A land of 10,000-foot tall volcanoes, black-sand beaches, and otherworldly coral reefs, there’s no doubt that Maui is a paradise that elicits an incredible connection to the natural world.
What may be less known, however, is Maui’s incredible food scene—especially for vegans looking to travel on a meat- and dairy-free diet. Unlike other destinations—such as Spain and Germany—that abound in meat and cheeses, Maui thrives on its incredible plant-based scene thanks to its diverse produce selection.
Rich with fresh coconuts and macadamia nuts, Maui may very well be the paradise for vegan vacationers across the globe. From the sandy beaches of Lahaina to the tropical forest of Hana, read on below for the can’t-miss vegan spots across the island.
1. Chocolate at the Ku’ia Estate
The Ku’ia Estate is one of the only cacao plantations in the United States and the largest in Hawaii. Spanning twenty acres, spend an afternoon in Lahaina touring the grounds and tasting their award-winning chocolate. Offering vegan chocolate in a variety of flavors from guava and blood orange to lemongrass and mokka coffee, try a chocolate tasting or buy a whole bar.
After your chocolate, be sure to grab one of their can’t-miss chocolate shakes. With Maui heat, there’s nothing more refreshing than a cold milkshake, and thanks to Ku’ia rich vegan varieties, you can get a vegan milkshake in either chocolate coconut or chocolate strawberry guava.
Explore the estate website here.
2. Aunty Sandy’s Banana Bread
I am 100% a banana bread fanatic. I make it on a regular basis and like to think of myself as quite the banana bread connoisseur. In spite of this, nothing could prepare me for Aunty Sandy’s vegan banana bread. It’s moist. It’s fluffy. It’s rich in banana flavor. It’s everything you hope a banana bread could be, with flecks of fresh local bananas baked beautifully inside.
My recommendation? Get a whole loaf for yourself, even if it seems excessive. Trust me when I say you won’t want to share this with anyone else.
Try it here.
3. Maca Nut Ice Cream
When giving up dairy, my biggest craving always included a scoop of vanilla ice cream with a dollop of whipped cream on top. Throughout my ventures into trying coconut milk, oat milk, and soy milk ice creams, nothing ever could replace the hold that heavy cream-based ice cream had on my heart.
Nothing, that is, until I tasted Maui’s maca nut ice cream. Decadent, rich and oh-so-creamy, Maui’s maca nut ice cream is quite possibly the best ice cream I’ve ever tasted. (Even better than traditional ice cream!)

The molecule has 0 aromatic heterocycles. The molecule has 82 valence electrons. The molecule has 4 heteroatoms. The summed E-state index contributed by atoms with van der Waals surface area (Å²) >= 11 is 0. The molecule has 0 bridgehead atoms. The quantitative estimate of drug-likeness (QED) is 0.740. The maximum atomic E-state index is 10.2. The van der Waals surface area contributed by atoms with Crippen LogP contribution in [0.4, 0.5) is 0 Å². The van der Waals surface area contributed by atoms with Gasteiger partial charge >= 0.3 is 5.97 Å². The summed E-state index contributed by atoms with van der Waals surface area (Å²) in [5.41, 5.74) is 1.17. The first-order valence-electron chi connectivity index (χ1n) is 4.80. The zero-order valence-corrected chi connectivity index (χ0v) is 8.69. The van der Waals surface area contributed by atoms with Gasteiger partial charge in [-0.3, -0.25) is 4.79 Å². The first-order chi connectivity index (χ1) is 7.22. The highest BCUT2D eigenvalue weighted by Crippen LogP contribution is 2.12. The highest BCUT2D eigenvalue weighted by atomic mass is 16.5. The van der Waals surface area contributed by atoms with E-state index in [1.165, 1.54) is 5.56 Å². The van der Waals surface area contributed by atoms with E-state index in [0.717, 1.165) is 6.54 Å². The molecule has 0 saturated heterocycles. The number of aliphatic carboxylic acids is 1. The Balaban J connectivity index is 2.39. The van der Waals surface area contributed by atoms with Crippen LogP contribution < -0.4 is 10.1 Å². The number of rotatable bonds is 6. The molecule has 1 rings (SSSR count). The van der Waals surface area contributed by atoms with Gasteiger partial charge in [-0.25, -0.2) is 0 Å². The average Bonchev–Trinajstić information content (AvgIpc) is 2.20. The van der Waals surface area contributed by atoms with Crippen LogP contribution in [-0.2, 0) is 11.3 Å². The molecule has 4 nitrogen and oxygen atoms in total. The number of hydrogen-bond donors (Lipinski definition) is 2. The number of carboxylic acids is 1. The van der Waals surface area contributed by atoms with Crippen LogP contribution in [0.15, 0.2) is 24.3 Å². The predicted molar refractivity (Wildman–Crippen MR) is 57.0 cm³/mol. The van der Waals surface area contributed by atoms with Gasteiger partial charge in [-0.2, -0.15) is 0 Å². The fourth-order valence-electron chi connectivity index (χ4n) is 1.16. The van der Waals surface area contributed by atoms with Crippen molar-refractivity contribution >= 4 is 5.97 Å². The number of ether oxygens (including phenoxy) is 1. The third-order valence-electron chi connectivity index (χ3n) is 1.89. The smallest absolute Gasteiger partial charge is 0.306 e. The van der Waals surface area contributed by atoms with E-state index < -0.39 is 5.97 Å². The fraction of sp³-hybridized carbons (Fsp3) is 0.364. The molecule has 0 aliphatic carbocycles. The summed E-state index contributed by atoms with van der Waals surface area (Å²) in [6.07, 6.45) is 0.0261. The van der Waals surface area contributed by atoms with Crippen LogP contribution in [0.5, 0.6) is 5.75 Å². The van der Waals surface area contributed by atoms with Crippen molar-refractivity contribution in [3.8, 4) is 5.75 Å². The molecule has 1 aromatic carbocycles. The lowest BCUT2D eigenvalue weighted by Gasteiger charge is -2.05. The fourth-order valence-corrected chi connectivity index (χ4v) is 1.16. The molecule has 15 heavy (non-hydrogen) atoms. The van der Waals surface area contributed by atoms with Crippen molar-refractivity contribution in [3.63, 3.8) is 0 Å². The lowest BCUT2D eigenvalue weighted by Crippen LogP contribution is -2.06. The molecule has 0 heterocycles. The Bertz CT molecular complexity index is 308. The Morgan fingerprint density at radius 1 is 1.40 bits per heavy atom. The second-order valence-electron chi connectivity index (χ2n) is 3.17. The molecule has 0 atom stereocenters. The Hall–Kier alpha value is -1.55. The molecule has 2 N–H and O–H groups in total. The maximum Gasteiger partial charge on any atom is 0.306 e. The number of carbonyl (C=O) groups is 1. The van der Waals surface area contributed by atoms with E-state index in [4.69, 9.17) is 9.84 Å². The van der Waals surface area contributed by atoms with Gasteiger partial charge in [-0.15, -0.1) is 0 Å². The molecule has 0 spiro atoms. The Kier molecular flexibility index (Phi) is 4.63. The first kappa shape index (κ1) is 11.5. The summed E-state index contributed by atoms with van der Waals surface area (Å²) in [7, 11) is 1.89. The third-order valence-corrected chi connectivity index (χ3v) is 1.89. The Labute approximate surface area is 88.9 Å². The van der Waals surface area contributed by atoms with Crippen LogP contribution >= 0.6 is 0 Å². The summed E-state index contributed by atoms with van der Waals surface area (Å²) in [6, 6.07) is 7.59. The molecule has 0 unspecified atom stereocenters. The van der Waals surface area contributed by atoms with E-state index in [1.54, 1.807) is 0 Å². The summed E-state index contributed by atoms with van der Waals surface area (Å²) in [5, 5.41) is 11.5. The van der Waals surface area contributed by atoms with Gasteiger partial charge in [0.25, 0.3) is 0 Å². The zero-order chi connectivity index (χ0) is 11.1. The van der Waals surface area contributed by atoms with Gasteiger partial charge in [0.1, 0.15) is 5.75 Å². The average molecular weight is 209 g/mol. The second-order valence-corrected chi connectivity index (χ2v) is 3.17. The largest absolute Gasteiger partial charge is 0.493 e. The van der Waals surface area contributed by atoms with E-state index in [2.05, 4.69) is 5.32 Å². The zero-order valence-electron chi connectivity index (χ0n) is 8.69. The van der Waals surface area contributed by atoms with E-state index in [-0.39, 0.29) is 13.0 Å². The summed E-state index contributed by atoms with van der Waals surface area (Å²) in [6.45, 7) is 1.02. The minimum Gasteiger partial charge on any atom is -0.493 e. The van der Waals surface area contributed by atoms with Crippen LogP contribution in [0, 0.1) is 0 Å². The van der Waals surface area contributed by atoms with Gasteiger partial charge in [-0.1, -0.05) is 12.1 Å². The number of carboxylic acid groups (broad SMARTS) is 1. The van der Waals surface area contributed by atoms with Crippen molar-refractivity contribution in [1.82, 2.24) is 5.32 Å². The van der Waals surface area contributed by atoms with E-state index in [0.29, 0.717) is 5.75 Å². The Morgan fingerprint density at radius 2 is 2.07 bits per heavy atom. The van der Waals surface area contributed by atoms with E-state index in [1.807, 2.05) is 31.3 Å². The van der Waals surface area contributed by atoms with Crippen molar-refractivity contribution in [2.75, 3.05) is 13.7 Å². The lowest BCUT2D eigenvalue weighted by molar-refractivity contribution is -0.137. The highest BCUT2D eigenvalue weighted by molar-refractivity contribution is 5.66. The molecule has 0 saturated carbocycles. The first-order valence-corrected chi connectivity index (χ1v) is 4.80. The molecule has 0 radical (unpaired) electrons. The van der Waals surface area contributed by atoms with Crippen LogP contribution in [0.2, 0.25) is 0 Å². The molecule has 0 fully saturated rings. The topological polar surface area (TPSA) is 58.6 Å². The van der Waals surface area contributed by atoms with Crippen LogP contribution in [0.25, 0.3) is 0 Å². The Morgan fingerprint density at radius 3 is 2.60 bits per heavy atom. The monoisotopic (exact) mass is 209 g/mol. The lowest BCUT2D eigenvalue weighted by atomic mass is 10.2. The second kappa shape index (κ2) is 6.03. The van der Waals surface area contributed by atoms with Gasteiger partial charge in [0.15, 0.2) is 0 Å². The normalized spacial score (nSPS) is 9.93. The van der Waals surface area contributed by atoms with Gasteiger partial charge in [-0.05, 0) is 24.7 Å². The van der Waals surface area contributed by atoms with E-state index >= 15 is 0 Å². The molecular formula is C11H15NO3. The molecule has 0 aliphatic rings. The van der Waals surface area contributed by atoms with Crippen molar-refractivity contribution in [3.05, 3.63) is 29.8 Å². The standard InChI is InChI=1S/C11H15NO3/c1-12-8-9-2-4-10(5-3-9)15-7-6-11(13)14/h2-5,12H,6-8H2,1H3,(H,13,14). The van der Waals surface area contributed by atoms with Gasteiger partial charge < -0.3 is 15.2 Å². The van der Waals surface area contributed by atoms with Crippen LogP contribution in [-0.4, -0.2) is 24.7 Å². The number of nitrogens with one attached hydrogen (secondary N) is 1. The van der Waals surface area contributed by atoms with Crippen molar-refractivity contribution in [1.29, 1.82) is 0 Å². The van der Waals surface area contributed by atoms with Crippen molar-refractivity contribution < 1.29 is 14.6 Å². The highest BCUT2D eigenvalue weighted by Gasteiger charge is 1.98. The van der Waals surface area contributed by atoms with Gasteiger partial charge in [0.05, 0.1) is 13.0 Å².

While there are dozens of ice cream stands across Maui that serve maca nut ice cream, make sure you swing by Paia to visit Artisan Ice Cream for their small batch, hand-crafted macadamia nut ice creams.
Find Artisan Ice Cream here.
4. Farm Fresh Produce at a Local Stand (or while hiking)
When I asked my friend who lives in Maui what her favorite food was while living in Hawaii, I was confused when she answered fruit. After all, is fruit really as yummy as a freshly baked cupcake or extra dark chocolate brownies?
The answer, I quickly learned, is one thousand percent yes. Hiking in Hana was a freshly picked dream. Our friend would constantly point out fruits and flowers on the trails we hiked, encouraging us to eat and taste the natural vegetation. During my time in Maui, I fell in love with strawberry guavas, lilikois, and the never-ending varieties of bananas grown in utter abundance.
Take it from a natural fruit skeptic—don’t skip out on this best part of the Maui food scene.
5. Dole Whip
You can’t go to the home of the Maui Gold pineapple and not get a pineapple-flavored treat.
Dole whip is a pineapple-flavored soft serve made with pineapple mix and water. Vegan, gluten-free, and fat-free, it’s the perfect healthy treat to beat the heat.
While you can get dole whip across the island, perhaps the most famous comes from Lapperts Ice Cream in Lahaina. Trust us. The line is worth the wait.
Visit Lapperts here.
A Note Before Visiting Maui
Currently, Maui and the other Hawaiian islands are experiencing crises due to overtourism, with up to 300,000 tourists arriving each month. Beyond disrupting the natural environment, overtourism also negatively impacts locals in terms of land, housing and water access.
If you are visiting Maui, it’s more important now than ever to practice responsible tourism. That includes supporting local businesses and tours, observing street signs, and not posting specific locations to avoid trail overcrowding. When swimming in the ocean, make sure to wear reef-safe sunscreen and read the ingredients to avoid harmful chemicals that could seep into the ocean. Above all, respect the nature and wildlife around you and keep a respectful distance to protect the natural environment
Maui is a beautiful island with incredible wildlife, lush forests, and delicious cuisine. Throughout your travels, sample the wide-variety of delicious vegan foods and stay alert to opportunities to better respect, appreciate, and help the complex ecosystem that so many humans, animals, and plants call home.
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Photo: Dana Drosdick